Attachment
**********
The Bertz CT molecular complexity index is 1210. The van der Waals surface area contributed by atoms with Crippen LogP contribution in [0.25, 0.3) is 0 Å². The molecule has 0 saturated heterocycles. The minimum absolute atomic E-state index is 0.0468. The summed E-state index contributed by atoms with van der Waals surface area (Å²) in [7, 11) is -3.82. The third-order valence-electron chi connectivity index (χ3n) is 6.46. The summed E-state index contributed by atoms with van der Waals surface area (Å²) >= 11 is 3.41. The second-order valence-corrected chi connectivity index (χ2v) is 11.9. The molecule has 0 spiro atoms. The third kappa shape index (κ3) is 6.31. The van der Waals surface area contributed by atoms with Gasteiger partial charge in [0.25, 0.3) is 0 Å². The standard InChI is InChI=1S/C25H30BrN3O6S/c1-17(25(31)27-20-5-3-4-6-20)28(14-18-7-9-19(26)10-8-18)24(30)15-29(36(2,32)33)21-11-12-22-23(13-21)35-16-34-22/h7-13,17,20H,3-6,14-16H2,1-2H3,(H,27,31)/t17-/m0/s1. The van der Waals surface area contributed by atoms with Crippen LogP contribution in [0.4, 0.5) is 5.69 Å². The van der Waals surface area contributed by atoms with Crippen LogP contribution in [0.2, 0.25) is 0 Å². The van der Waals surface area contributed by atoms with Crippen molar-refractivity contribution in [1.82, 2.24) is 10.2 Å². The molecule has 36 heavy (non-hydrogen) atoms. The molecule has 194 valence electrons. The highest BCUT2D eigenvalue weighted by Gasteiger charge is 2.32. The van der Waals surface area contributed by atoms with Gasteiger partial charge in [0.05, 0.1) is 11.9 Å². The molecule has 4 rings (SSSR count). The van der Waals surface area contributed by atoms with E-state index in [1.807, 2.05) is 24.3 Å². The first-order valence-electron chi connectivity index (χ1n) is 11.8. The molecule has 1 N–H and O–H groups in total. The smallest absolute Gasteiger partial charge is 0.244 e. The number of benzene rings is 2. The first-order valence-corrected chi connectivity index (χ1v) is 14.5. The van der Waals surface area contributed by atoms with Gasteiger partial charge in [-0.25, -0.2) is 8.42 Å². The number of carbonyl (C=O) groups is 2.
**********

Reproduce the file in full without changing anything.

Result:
The Bertz CT molecular complexity index is 1210. The van der Waals surface area contributed by atoms with Crippen LogP contribution in [0.25, 0.3) is 0 Å². The molecule has 0 saturated heterocycles. The minimum absolute atomic E-state index is 0.0468. The summed E-state index contributed by atoms with van der Waals surface area (Å²) in [7, 11) is -3.82. The third-order valence-electron chi connectivity index (χ3n) is 6.46. The summed E-state index contributed by atoms with van der Waals surface area (Å²) >= 11 is 3.41. The second-order valence-corrected chi connectivity index (χ2v) is 11.9. The molecule has 0 spiro atoms. The third kappa shape index (κ3) is 6.31. The van der Waals surface area contributed by atoms with Gasteiger partial charge in [0.25, 0.3) is 0 Å². The standard InChI is InChI=1S/C25H30BrN3O6S/c1-17(25(31)27-20-5-3-4-6-20)28(14-18-7-9-19(26)10-8-18)24(30)15-29(36(2,32)33)21-11-12-22-23(13-21)35-16-34-22/h7-13,17,20H,3-6,14-16H2,1-2H3,(H,27,31)/t17-/m0/s1. The van der Waals surface area contributed by atoms with Crippen LogP contribution in [0.4, 0.5) is 5.69 Å². The van der Waals surface area contributed by atoms with Crippen LogP contribution in [0.2, 0.25) is 0 Å². The van der Waals surface area contributed by atoms with Crippen molar-refractivity contribution in [1.82, 2.24) is 10.2 Å². The molecule has 36 heavy (non-hydrogen) atoms. The molecule has 194 valence electrons. The highest BCUT2D eigenvalue weighted by Gasteiger charge is 2.32. The van der Waals surface area contributed by atoms with Gasteiger partial charge in [0.05, 0.1) is 11.9 Å². The molecule has 4 rings (SSSR count). The van der Waals surface area contributed by atoms with E-state index in [1.807, 2.05) is 24.3 Å². The first-order valence-electron chi connectivity index (χ1n) is 11.8. The molecule has 1 N–H and O–H groups in total. The smallest absolute Gasteiger partial charge is 0.244 e. The number of benzene rings is 2. The first-order valence-corrected chi connectivity index (χ1v) is 14.5. The van der Waals surface area contributed by atoms with Gasteiger partial charge in [-0.25, -0.2) is 8.42 Å². The number of carbonyl (C=O) groups is 2.